THE Unionist case against a second referendum has been branded “ridiculous” as Holyrood candidates faced off in a televised debate.

The SNP’s Màiri McAllan took aim at Tory, Labour and LibDem opponents after it was claimed the question of independence should not even be “discussed” while the country tackles the pandemic.

The Clydesdale candidate, who has served as a special adviser to the First Minister, spoke out during this week’s episode of BBC Scotland’s Debate Night.

On the show, Labour’s Daniel Johnson was asked if it was right that the overwhelming majority of young Scots who back independence should be ignored. He said it was not the time to contemplate independence because the country is facing a “completely unparalleled” crisis as it emerges from the pandemic.

He pointed to the 2008 financial crisis, which he said “pales into insignificance compared to what we have in front of us”.

The LibDem representative, Molly Nolan, claimed it was “unconscionable” to consider independence while the country tries to recover from the pandemic.

She said: “There are real issues people are struggling with right now and I cannot see there being any reason for us to be distracted from that recovery when people’s livelihoods are on the line.”

Scottish Tory candidate Meghan Gallacher went further, claiming it was not appropriate to be “looking [at] or even discussing” another plebiscite.

She argued the independence question is “not a phone contract – we can’t renew it every couple of years”. She insisted: “We need to focus on Covid recovery and move forward as a country. We can’t keep going back to the divisions of the past.”

McAllan took aim at all three Unionist parties as she countered assertions a Yes vote would be incompatible with a successful recovery from the health crisis.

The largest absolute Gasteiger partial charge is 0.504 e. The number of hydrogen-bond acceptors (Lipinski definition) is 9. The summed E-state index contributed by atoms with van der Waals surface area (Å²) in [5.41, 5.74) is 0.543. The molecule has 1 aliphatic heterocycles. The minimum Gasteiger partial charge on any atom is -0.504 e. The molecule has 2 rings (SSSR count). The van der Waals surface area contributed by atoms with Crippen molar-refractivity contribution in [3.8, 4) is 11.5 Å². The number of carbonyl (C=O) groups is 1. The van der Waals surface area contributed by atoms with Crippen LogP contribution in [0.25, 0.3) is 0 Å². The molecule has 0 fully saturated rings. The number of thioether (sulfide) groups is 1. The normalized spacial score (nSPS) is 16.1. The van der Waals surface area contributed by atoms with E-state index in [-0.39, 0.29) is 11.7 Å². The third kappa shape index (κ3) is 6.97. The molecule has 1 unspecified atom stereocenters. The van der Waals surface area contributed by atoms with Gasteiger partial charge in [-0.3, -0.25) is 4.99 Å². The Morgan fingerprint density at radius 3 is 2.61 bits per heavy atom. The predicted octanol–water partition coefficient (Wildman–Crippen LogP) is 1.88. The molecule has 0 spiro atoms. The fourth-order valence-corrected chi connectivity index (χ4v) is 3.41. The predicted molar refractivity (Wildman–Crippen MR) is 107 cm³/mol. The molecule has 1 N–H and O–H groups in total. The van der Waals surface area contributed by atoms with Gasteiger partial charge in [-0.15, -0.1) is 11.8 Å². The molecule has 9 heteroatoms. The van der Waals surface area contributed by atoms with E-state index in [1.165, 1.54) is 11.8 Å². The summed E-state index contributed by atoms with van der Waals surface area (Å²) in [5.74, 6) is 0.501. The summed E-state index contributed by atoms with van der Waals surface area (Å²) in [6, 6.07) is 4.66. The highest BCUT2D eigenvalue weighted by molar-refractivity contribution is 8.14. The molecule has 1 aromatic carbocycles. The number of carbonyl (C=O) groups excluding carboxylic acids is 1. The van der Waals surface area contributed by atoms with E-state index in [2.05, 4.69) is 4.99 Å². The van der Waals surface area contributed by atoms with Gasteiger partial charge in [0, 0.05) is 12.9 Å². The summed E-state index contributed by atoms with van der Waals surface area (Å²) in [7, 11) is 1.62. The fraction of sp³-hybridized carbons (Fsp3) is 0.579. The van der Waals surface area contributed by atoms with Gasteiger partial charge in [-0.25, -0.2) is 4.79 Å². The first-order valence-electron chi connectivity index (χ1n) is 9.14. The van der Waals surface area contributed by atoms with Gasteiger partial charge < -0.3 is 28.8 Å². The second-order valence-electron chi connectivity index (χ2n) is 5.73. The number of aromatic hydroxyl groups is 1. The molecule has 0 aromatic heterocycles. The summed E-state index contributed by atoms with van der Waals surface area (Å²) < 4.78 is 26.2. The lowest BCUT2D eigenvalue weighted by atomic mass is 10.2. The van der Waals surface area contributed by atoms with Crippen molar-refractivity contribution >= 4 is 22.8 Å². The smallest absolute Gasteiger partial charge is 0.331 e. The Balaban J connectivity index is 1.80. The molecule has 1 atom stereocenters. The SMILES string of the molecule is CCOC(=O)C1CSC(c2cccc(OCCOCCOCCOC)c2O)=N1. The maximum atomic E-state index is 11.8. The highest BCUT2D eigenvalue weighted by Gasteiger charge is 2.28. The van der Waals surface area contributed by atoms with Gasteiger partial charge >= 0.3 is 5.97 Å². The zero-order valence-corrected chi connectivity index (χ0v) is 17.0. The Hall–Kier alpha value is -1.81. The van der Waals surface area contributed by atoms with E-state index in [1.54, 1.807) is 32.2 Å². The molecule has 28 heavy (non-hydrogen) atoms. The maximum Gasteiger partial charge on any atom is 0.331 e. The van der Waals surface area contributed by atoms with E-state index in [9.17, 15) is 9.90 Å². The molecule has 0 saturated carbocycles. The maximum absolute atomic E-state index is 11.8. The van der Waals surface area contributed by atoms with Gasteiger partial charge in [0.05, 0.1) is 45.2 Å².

“I agree we need to be recovering from Covid … we’re not proposing to it [indyref2] now, we’ve said that it will be a post-Covid choice,” she said.

READ MORE: Mairi McAllan: A lifelong local, a lawyer and an adviser to the First Minister

The SNP candidate continued: “Meghan [Gallacher] said that now is not the time, we’re in the middle of a pandemic. This is from the same party who, with support from Labour and while the LibDems sat on their hands, took us into the hardest of hard Brexits during the second wave of a deadly virus. For that kind of hypocrisy to still be being spoken about today is ridiculous.”

McAllan, a former lawyer, then turned her attention to Johnson’s argument about the 2008 financial crash.

“Let’s not forget that after 2008 the Tories, again with the support of the LibDems, thought that 10 years of austerity and so-called welfare reforms was the way to recover our economy,” she said.

“We’ve got serious decisions to make about the country we want to be and I would rather those decisions were being made by people electing a government in Scotland and not by Boris Johnson and his cronies in Westminster.”